return string.Format("\"{0}\", typeof({1}), System.Data.{2}, /*precision*/ {3}, /*scale*/ {4}, /*default*/ {5}, ",

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niemyjski Jan 4, 2019

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Changes in this file scare me a little bit. I'm not 100% sure where this method call is being consumed by, but I remember the nightmares to add oracle support and it was very touchy and I know the precisions and scales weren't always right or expected when you are from a SQL Server world.

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jeremeguenther Jan 4, 2019

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Currently the biggest changes in this file are in support of the new attributes added to the Column Enum. Those should not be touching any actual functionality, just presenting users with more data about the database if it exists. The other two changes were submitted by other users years ago and looked common sense, so I included them. It would be nice if I could setup some sort of environment to generate against several different db types for final testing.

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It looks good to me, we may want to generate against a non sql database to ensure everything still compiles and runs. I Left some comments

<%@ Property Name="IncludeSqlSprocs" Type="System.Boolean" Default="False" Category="Option" Description="" %>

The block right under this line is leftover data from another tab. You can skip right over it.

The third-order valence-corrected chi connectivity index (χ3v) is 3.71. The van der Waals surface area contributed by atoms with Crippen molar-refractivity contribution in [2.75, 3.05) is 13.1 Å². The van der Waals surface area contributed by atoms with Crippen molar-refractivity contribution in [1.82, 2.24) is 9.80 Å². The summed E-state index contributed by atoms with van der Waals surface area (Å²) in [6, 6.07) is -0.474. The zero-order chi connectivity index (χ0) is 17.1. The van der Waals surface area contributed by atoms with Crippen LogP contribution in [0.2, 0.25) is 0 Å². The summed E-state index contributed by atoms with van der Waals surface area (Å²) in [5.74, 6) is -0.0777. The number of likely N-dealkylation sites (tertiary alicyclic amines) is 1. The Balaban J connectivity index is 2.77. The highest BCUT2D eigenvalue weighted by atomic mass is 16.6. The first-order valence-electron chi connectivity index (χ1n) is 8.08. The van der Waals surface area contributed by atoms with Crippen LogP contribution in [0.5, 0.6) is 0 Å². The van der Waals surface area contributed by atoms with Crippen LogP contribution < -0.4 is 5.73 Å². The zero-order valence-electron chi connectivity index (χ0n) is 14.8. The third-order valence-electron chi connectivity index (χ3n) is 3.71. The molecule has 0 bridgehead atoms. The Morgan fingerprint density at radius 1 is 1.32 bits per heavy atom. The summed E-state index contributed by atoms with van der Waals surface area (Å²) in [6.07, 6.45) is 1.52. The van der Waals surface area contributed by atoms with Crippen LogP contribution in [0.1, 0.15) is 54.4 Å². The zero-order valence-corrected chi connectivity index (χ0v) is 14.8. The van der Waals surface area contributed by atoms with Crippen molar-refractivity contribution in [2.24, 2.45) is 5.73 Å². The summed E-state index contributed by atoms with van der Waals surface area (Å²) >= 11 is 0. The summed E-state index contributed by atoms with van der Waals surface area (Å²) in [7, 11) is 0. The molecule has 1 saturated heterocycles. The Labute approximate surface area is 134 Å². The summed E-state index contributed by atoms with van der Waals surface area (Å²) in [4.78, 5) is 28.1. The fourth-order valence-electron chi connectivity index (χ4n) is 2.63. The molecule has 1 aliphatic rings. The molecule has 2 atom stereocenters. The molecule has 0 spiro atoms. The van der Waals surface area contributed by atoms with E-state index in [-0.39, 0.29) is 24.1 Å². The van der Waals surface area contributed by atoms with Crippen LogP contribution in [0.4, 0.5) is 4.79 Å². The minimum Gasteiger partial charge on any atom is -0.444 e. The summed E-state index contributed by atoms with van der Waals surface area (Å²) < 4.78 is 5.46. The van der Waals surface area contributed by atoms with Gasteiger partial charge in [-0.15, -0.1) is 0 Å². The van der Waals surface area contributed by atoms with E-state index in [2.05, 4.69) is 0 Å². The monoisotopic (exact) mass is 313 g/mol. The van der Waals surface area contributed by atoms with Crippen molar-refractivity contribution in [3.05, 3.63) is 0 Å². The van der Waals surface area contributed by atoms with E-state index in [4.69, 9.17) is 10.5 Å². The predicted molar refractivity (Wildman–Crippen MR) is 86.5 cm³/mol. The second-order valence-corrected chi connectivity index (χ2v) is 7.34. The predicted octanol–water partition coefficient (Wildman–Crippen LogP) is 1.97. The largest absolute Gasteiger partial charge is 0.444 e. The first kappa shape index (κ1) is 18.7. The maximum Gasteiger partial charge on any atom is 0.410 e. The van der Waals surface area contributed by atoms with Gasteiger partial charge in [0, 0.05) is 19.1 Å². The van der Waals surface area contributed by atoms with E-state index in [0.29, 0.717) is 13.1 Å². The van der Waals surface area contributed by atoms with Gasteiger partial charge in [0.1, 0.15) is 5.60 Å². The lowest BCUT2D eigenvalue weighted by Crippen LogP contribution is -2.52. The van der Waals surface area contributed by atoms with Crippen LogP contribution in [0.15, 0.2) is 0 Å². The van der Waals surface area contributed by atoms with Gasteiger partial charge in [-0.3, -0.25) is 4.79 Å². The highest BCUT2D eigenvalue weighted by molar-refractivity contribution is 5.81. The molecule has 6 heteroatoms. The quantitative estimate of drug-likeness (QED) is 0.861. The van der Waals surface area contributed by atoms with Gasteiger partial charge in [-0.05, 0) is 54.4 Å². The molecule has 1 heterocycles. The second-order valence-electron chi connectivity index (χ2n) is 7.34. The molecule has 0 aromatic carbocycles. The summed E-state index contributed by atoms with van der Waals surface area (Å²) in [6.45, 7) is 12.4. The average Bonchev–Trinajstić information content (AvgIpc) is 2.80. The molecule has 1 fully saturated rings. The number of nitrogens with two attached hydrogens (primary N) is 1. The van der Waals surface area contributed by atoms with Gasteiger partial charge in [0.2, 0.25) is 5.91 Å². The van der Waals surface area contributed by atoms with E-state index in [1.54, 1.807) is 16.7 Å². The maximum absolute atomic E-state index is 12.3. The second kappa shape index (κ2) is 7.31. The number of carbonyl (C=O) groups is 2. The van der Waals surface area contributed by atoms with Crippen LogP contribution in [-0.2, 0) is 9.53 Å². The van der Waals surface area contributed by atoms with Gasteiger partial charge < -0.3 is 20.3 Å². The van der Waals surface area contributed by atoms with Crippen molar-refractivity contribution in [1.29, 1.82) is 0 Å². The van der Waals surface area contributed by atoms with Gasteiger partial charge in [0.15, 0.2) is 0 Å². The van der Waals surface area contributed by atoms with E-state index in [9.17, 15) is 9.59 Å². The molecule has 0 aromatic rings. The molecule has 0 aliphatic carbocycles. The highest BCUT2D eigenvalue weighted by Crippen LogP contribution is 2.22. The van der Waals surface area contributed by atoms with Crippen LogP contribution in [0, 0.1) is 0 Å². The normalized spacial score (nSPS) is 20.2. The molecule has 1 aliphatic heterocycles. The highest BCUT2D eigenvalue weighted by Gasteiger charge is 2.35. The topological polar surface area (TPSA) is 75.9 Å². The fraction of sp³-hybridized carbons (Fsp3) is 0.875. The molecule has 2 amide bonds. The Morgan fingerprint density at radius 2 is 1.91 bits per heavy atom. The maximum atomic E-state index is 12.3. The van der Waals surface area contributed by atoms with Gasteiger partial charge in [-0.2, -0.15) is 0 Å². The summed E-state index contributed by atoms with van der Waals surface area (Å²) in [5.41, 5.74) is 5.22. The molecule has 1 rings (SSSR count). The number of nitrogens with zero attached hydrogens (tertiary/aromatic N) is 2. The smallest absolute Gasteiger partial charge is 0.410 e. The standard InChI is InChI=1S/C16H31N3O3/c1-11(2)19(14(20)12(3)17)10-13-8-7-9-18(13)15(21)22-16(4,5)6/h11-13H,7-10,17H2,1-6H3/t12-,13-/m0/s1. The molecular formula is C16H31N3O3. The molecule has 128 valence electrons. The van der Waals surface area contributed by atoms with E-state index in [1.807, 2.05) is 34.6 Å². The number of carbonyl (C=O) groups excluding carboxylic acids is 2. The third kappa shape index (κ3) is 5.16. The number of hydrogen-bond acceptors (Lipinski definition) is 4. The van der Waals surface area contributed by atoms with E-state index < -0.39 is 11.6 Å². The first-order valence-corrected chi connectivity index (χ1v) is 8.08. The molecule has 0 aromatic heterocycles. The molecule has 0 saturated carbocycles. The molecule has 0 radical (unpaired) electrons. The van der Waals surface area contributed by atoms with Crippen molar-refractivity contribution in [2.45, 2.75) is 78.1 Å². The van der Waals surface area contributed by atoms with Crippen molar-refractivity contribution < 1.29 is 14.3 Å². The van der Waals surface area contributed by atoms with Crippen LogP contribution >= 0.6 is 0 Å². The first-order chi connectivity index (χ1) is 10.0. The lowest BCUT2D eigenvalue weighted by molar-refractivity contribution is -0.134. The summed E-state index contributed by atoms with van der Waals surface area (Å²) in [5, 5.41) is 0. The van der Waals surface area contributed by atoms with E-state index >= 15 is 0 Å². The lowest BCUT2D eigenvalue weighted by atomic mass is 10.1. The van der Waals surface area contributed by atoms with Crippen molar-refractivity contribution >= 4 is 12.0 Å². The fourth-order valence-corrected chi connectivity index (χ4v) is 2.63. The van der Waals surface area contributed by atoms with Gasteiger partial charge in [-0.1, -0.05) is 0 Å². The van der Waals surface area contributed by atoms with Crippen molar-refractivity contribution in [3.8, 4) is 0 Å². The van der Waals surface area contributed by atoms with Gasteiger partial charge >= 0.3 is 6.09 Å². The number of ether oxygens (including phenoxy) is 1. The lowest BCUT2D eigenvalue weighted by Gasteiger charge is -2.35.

<%@ Property Name="IncludeSqlViews" Type="System.Boolean" Default="False" Category="Option" Description="" %>
<%@ Property Name="IncludeSqlTables" Type="System.Boolean" Default="False" Category="Option" Description="" %>

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@jmhinnen

jmhinnen Jan 4, 2019

I assume the options here are for the SQL dump functionality. You might include a description as to what specifically this option is for. Maybe something like: "Dump Store Procedures to Files". IncludeSqlProcs is a little bit vague.

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jeremeguenther Jan 4, 2019

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Ah, now I see why I did not add the descriptions there. Because those are sub templates. I always wondered why you guys put so many descriptions in the sub templates. Was it common for people to try and run the templates individually without the master template?

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jeremeguenther Jan 5, 2019

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I added descriptions

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jmhinnen commented Jan 4, 2019